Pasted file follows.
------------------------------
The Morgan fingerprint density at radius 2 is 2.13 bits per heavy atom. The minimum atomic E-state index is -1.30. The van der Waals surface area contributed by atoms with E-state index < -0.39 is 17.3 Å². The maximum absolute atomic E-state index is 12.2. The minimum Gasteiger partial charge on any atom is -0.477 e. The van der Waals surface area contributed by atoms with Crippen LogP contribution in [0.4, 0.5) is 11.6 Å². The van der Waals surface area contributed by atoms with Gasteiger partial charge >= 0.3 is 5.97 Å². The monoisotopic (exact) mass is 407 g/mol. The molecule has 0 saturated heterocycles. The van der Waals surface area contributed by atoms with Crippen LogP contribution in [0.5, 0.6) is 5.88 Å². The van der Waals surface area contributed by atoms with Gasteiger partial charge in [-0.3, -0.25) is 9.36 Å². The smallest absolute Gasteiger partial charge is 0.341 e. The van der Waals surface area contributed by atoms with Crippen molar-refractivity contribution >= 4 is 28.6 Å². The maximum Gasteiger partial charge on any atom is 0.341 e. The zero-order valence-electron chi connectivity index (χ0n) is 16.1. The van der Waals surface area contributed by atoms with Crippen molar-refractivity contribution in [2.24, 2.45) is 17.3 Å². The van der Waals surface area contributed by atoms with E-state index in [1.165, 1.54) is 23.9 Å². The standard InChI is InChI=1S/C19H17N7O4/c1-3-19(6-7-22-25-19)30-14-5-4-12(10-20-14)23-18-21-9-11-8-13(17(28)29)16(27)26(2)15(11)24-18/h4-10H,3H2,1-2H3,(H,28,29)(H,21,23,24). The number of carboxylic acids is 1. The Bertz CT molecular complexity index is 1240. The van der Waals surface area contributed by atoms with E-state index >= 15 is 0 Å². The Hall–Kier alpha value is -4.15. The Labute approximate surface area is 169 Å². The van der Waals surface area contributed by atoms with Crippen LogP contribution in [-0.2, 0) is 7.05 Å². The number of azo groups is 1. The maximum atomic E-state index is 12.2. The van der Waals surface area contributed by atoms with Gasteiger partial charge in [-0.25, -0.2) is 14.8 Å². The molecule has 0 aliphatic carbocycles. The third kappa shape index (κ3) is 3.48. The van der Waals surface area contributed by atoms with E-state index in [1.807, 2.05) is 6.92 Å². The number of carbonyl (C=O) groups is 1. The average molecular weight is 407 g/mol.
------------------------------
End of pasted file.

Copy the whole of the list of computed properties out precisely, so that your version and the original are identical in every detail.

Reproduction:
The Morgan fingerprint density at radius 2 is 2.13 bits per heavy atom. The minimum atomic E-state index is -1.30. The van der Waals surface area contributed by atoms with E-state index < -0.39 is 17.3 Å². The maximum absolute atomic E-state index is 12.2. The minimum Gasteiger partial charge on any atom is -0.477 e. The van der Waals surface area contributed by atoms with Crippen LogP contribution in [0.4, 0.5) is 11.6 Å². The van der Waals surface area contributed by atoms with Gasteiger partial charge >= 0.3 is 5.97 Å². The monoisotopic (exact) mass is 407 g/mol. The molecule has 0 saturated heterocycles. The van der Waals surface area contributed by atoms with Crippen LogP contribution in [0.5, 0.6) is 5.88 Å². The van der Waals surface area contributed by atoms with Gasteiger partial charge in [-0.3, -0.25) is 9.36 Å². The smallest absolute Gasteiger partial charge is 0.341 e. The van der Waals surface area contributed by atoms with Crippen molar-refractivity contribution >= 4 is 28.6 Å². The maximum Gasteiger partial charge on any atom is 0.341 e. The zero-order valence-electron chi connectivity index (χ0n) is 16.1. The van der Waals surface area contributed by atoms with Crippen molar-refractivity contribution in [2.24, 2.45) is 17.3 Å². The van der Waals surface area contributed by atoms with E-state index in [1.165, 1.54) is 23.9 Å². The standard InChI is InChI=1S/C19H17N7O4/c1-3-19(6-7-22-25-19)30-14-5-4-12(10-20-14)23-18-21-9-11-8-13(17(28)29)16(27)26(2)15(11)24-18/h4-10H,3H2,1-2H3,(H,28,29)(H,21,23,24). The number of carboxylic acids is 1. The Bertz CT molecular complexity index is 1240. The van der Waals surface area contributed by atoms with E-state index >= 15 is 0 Å². The Hall–Kier alpha value is -4.15. The Labute approximate surface area is 169 Å². The van der Waals surface area contributed by atoms with Crippen LogP contribution in [-0.2, 0) is 7.05 Å². The number of azo groups is 1. The maximum atomic E-state index is 12.2. The van der Waals surface area contributed by atoms with Gasteiger partial charge in [-0.25, -0.2) is 14.8 Å². The molecule has 0 aliphatic carbocycles. The third kappa shape index (κ3) is 3.48. The van der Waals surface area contributed by atoms with E-state index in [1.807, 2.05) is 6.92 Å². The number of carbonyl (C=O) groups is 1. The average molecular weight is 407 g/mol.